If disaster strikes, things are even worse. Just think of what happened in Japan. Let me remind people that taxpayers had to pay for that, not the company. It is nice to own a company that can cause damage without any repercussions. The people will pay for the cleanup. However, who reaps the profits? None other than the company, which does not share the profits with the public. It shares them with its executives, who receive huge bonuses and treat themselves to millions of dollars in salaries. Nonetheless, if the company is not careful and causes damage, the taxpayers will pay.

The same thing is true of spills that can happen at sea. A spill could occur in Chaleur Bay or anywhere else. It can destroy an entire fishing industry. This is not Mexico. If a spill occurs in Chaleur Bay, it will stay in Chaleur Bay for a long time.

I say that the government must be careful and take action before this happens in order to protect the interests of Canadians.

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May 29th, 2014 / 5:05 p.m.
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NDP

Claude Gravelle NDP Nickel Belt, ON

Mr. Speaker, I would like to thank my colleague from Acadie—Bathurst for his speech.

My colleague is a former miner. That makes me think of the mines being closed. The taxpayers are stuck with the waste. They have to pay to clean up the mines. The Conservatives are keen on the nuclear system. They like to beat their chests and say that they are the ones protecting taxpayers.

To describe what they are trying to do to taxpayers, there is one word I would like to use, but I will not because it is unparliamentary. I will just say that what they are trying to do is coax taxpayers into paying for nuclear waste.

Could my colleague attempt to explain why the Conservatives, who say they want to protect taxpayers, are trying to make them pay for nuclear waste?

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May 29th, 2014 / 5:05 p.m.
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NDP

Yvon Godin NDP Acadie—Bathurst, NB

What Canadians do not understand, in my opinion, is that the Conservatives ask for their votes and then, when they get them, they answer to Bay Street in Toronto. That is where their employers are, on Bay Street, in Toronto, just like the Liberals, actually.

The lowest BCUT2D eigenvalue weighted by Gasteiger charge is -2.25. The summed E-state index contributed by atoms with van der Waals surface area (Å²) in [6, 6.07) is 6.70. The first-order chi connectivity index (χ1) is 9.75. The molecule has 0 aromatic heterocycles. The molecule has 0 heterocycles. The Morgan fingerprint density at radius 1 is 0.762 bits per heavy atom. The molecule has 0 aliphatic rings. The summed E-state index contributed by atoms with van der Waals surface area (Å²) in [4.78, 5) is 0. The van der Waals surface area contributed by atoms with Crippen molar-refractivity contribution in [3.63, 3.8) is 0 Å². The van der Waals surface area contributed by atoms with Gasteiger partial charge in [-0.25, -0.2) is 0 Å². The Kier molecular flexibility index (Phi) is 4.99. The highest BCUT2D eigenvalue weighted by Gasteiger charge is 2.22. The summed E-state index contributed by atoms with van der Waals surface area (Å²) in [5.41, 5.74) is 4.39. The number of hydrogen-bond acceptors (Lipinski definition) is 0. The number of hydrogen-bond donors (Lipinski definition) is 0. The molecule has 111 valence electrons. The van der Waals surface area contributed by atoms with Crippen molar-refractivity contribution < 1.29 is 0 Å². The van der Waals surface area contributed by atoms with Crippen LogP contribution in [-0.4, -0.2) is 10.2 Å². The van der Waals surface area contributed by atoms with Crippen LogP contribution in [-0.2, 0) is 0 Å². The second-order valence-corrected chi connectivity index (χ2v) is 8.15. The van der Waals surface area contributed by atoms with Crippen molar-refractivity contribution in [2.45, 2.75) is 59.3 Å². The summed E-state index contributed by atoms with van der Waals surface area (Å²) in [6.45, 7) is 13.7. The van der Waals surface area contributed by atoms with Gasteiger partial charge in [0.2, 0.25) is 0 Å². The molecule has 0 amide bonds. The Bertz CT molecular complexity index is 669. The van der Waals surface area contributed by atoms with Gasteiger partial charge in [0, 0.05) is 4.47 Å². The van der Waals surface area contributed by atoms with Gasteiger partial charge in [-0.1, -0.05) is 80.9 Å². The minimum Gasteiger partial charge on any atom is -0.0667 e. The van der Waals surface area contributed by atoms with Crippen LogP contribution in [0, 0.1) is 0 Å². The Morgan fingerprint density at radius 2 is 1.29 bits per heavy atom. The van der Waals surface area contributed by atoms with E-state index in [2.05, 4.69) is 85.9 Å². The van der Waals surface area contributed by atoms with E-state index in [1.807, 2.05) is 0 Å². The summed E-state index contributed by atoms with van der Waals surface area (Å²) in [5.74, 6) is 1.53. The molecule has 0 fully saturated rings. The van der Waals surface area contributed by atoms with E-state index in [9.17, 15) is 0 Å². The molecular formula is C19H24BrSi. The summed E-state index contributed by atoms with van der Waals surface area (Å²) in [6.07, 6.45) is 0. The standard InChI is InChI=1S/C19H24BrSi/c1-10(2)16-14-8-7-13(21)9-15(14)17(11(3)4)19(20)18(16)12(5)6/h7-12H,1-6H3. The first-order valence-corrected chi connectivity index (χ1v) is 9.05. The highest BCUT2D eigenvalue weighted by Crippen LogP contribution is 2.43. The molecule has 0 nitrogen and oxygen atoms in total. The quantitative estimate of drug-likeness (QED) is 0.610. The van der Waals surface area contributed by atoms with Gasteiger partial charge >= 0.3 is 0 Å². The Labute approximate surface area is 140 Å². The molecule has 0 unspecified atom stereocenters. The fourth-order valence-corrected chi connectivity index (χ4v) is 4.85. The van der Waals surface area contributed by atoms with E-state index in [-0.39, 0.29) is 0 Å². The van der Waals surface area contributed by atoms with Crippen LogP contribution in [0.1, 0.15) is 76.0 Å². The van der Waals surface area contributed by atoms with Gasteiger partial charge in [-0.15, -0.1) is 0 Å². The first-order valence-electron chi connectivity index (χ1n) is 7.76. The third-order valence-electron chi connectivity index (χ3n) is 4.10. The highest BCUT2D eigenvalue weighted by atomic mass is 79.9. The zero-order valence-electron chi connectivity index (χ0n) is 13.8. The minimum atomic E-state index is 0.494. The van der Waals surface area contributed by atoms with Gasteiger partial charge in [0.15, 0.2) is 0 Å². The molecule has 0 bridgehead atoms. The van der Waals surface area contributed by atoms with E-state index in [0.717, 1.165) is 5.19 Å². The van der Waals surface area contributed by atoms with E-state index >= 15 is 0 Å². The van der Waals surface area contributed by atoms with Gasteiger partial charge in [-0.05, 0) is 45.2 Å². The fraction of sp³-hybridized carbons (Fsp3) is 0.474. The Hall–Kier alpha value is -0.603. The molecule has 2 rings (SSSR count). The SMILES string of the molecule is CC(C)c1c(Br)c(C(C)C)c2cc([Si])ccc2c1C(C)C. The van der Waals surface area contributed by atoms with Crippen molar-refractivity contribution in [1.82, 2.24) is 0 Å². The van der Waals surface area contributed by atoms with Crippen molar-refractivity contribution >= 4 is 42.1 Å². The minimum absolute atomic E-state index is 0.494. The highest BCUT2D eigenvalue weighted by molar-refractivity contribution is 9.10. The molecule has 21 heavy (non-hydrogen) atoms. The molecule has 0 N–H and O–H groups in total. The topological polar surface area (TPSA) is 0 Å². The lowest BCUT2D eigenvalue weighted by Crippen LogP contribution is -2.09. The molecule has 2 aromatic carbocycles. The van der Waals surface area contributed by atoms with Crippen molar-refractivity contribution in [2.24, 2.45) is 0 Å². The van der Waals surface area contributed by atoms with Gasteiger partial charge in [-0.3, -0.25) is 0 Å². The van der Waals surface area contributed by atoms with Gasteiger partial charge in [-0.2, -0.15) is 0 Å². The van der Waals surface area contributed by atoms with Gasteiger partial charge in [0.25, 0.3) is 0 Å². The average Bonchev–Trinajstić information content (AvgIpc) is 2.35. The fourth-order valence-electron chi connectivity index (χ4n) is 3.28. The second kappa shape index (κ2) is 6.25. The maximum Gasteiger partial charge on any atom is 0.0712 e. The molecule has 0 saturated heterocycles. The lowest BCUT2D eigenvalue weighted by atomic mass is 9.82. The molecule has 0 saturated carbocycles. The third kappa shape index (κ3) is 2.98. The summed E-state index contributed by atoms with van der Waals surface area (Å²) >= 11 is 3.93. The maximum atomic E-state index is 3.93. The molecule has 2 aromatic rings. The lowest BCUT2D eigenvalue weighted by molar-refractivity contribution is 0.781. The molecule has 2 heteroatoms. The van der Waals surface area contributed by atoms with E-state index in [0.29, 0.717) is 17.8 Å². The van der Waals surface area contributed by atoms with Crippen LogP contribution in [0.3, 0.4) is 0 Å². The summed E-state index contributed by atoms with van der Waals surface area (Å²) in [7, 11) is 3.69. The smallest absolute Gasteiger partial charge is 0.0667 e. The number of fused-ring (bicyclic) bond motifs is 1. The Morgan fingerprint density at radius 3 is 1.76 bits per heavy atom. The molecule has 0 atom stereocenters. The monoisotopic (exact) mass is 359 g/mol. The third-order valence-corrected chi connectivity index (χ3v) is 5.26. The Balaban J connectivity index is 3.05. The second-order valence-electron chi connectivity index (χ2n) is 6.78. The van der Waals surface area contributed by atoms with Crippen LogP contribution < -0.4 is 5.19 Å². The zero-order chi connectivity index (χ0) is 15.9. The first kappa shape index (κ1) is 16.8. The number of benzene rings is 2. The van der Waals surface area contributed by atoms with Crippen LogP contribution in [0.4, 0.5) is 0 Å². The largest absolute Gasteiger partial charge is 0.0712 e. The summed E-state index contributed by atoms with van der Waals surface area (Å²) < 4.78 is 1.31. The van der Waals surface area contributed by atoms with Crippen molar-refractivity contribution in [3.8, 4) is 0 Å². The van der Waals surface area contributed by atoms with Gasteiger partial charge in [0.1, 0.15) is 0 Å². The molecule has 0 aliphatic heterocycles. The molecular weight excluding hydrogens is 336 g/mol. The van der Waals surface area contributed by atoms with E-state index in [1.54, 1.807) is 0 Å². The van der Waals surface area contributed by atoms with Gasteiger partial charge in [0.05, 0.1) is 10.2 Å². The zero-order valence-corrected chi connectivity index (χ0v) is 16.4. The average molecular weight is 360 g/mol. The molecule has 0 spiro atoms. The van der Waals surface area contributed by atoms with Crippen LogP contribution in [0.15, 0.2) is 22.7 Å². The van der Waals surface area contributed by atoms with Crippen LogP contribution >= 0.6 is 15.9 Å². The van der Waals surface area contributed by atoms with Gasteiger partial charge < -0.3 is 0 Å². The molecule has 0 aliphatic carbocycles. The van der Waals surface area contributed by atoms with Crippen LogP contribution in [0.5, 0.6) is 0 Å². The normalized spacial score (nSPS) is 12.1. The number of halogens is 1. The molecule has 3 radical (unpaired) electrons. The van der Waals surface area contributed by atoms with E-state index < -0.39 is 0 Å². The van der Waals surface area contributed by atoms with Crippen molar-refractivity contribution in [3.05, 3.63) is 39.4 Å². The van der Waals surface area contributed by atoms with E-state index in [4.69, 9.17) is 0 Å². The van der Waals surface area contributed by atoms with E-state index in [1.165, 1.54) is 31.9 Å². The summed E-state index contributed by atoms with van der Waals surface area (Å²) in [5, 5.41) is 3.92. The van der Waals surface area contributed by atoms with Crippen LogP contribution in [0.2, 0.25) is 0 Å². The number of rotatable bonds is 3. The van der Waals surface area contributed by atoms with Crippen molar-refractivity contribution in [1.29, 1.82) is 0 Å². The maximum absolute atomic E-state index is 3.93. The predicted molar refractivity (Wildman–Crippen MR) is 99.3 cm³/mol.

As an example, I would like to talk about the paper mill in Bathurst. It had been in existence for 100 years, and someone was making money with it. The Bathurst Power and Paper Company then became Smurfit-Stone. It is incredible. The bosses exploited the forests in our area so much that there are no forests left.

When the mill closed, the bosses in question signed a contract to sell the steel, but they forgot to include disposing of the cement buildings. Now, in East Bathurst, New Brunswick, we have six cement silos and a lot of cement walls. It looks like the landscape in Iraq after the war.

The government has completely washed its hands of the matter. Now the residents are going to have to pay to get rid of it all. I am not even talking about anything nuclear. It is a simple job and it is going to cost $3 million to get rid of, though it should have been in the contract. Normally, you get rid of the steel, you close the plant, you clean up the site and you put down some green grass so that people can at least look at something nice. Instead, we are left with a place that looks the war in Iraq was fought there.

That is what the Conservatives' bill does today. That is what we are going to get, when all is said and done. They are trying to make us believe that going from $40 million to $1 billion makes for a good bill. All along, though, it is a present from them to the industry. That is what they are doing.

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May 29th, 2014 / 5:10 p.m.
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NDP

Pierre-Luc Dusseault NDP Sherbrooke, QC

Mr. Speaker, I am pleased to rise on behalf of the people of Sherbrooke to speak to Bill C-22, which some of my colleagues have already discussed today. I will obviously echo what has been said. As I usually do, I will say at the outset that I will be supporting the bill at second reading. I think the first thing to do is to announce how I will be voting when the time comes.